Stencils aren’t new. They’ve been around nearly as long as crates and people with not quite enough time to mark them. But what I’m seeing happen with stencils, to my delight, is that the genre is coming into its own. Marking the progress is the rise of stencil faces released as collections, and the development of stencil families independent of any non-stencil counterparts.
Fred Smeijers’s Puncho, part of the Orly Stencil, Puncho, Standing Type pack. I love to see the robust bridges taking a more definitive role in breaking the letterforms and causing the eye to connect what’s left undone.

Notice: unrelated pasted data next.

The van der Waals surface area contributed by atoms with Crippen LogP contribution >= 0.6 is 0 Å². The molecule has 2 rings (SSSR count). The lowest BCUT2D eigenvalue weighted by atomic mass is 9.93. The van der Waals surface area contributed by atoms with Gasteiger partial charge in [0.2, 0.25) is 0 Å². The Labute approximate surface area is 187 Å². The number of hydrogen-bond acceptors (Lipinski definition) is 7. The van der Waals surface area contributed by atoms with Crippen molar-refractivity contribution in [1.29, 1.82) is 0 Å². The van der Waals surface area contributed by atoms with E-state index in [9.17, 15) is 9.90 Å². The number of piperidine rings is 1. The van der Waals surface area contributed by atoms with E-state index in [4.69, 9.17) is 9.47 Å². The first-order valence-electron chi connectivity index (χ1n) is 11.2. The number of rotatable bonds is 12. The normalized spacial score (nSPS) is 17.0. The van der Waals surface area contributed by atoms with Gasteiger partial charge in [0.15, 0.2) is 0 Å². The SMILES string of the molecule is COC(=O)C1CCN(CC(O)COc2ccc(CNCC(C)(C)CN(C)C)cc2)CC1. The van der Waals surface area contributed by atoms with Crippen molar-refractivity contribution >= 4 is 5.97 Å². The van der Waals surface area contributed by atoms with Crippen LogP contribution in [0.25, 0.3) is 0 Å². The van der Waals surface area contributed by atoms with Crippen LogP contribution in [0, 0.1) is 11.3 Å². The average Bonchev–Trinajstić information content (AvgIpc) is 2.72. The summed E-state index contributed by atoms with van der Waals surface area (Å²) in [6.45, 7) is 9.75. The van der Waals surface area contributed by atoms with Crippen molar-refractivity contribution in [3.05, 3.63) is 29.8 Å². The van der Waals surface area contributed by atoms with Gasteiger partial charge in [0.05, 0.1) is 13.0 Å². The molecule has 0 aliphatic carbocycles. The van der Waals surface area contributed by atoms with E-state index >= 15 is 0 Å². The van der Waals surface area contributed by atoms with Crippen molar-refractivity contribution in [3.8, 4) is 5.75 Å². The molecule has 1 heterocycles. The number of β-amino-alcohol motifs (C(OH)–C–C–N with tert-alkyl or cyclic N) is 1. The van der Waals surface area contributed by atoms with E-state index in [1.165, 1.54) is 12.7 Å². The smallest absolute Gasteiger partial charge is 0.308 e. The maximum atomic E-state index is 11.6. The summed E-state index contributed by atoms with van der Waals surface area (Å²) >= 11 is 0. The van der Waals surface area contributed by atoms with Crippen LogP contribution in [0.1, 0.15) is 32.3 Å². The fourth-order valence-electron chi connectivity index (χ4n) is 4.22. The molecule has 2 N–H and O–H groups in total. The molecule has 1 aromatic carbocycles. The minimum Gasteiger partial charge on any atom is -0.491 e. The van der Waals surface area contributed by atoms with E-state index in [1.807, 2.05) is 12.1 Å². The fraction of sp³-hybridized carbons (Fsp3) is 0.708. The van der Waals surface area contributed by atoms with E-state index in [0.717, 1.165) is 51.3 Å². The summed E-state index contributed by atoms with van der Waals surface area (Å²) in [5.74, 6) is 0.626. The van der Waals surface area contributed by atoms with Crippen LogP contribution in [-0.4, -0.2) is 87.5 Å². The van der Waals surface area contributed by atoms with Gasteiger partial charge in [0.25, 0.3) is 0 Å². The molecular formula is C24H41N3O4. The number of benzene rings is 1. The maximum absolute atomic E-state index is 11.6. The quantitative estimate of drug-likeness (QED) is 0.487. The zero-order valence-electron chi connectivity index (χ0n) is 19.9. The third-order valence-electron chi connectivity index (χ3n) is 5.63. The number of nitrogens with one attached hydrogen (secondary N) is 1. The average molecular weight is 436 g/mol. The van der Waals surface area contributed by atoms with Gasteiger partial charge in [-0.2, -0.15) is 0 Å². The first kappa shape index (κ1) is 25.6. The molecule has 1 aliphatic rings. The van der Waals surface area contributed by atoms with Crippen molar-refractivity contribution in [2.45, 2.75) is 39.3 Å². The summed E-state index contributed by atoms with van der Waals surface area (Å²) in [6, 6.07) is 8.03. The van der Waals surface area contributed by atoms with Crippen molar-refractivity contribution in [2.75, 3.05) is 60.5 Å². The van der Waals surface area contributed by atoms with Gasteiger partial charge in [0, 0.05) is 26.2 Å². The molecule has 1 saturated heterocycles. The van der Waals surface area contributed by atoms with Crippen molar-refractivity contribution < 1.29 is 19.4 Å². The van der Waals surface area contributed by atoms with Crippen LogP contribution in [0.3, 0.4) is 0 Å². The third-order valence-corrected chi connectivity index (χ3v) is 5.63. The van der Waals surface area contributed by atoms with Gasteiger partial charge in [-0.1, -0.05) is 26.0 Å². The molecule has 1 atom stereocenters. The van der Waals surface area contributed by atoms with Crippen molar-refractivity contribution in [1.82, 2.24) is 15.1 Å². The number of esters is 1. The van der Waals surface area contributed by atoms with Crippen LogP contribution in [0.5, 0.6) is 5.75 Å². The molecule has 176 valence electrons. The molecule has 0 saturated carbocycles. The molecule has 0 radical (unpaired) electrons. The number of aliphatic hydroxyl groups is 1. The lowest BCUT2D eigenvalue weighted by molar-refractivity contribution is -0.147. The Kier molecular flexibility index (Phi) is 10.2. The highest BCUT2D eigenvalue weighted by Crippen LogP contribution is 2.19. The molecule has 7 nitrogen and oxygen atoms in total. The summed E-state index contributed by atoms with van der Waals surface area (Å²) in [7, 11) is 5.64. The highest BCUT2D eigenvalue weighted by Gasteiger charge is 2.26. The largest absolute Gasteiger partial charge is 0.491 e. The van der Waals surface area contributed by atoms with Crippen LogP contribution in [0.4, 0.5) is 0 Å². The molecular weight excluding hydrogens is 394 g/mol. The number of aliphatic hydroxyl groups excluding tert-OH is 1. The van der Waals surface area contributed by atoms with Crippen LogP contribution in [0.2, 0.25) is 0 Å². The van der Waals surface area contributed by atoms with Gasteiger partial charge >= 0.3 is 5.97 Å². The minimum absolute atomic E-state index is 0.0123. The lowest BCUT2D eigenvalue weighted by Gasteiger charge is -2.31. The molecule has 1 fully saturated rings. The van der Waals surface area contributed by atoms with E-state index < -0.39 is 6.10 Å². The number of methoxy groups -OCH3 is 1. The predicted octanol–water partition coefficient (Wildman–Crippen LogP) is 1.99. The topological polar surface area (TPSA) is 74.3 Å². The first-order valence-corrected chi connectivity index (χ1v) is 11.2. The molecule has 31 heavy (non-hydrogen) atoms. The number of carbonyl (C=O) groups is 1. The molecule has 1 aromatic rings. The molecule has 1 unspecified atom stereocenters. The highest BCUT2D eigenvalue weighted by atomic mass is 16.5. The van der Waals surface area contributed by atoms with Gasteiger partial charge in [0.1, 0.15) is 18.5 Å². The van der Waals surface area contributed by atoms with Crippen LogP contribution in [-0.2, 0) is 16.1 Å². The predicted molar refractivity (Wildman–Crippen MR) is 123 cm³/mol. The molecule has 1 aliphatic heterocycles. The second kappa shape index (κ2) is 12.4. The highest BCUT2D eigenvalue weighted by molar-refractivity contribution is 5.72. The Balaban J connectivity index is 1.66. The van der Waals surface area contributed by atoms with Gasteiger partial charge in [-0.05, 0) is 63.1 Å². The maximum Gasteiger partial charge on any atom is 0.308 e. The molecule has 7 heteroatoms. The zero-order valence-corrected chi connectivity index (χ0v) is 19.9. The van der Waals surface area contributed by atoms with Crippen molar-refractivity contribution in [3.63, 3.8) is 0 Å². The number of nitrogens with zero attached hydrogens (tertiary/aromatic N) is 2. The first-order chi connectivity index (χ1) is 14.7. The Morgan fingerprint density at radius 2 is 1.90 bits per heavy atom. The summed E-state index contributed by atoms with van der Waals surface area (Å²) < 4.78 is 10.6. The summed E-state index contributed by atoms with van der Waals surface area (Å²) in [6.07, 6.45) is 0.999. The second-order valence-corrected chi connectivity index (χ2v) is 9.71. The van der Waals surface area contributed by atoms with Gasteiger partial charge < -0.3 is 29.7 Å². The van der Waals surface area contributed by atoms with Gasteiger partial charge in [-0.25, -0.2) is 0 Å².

Encountering Nikola Djurek’s Typonine Stencil was for me, and many others I can only assume, an awakening at what stencil type was capable of conveying; shown here with Thomas Thiemich’s Fakt as part of the Great Pairs series. Its fine details seem antithetical to the normal purposes of the stencil genre. Also note how substantial the bridges are that hold the islands in place.
To finish out, here are a couple we don’t carry; Paul Barnes’s Dala Floda, above, and Nikola Djurek’s Plan Grotesque Stencil below.
That’s it for this week; just something to whet the appetite for more stencils in use, here on Thursday.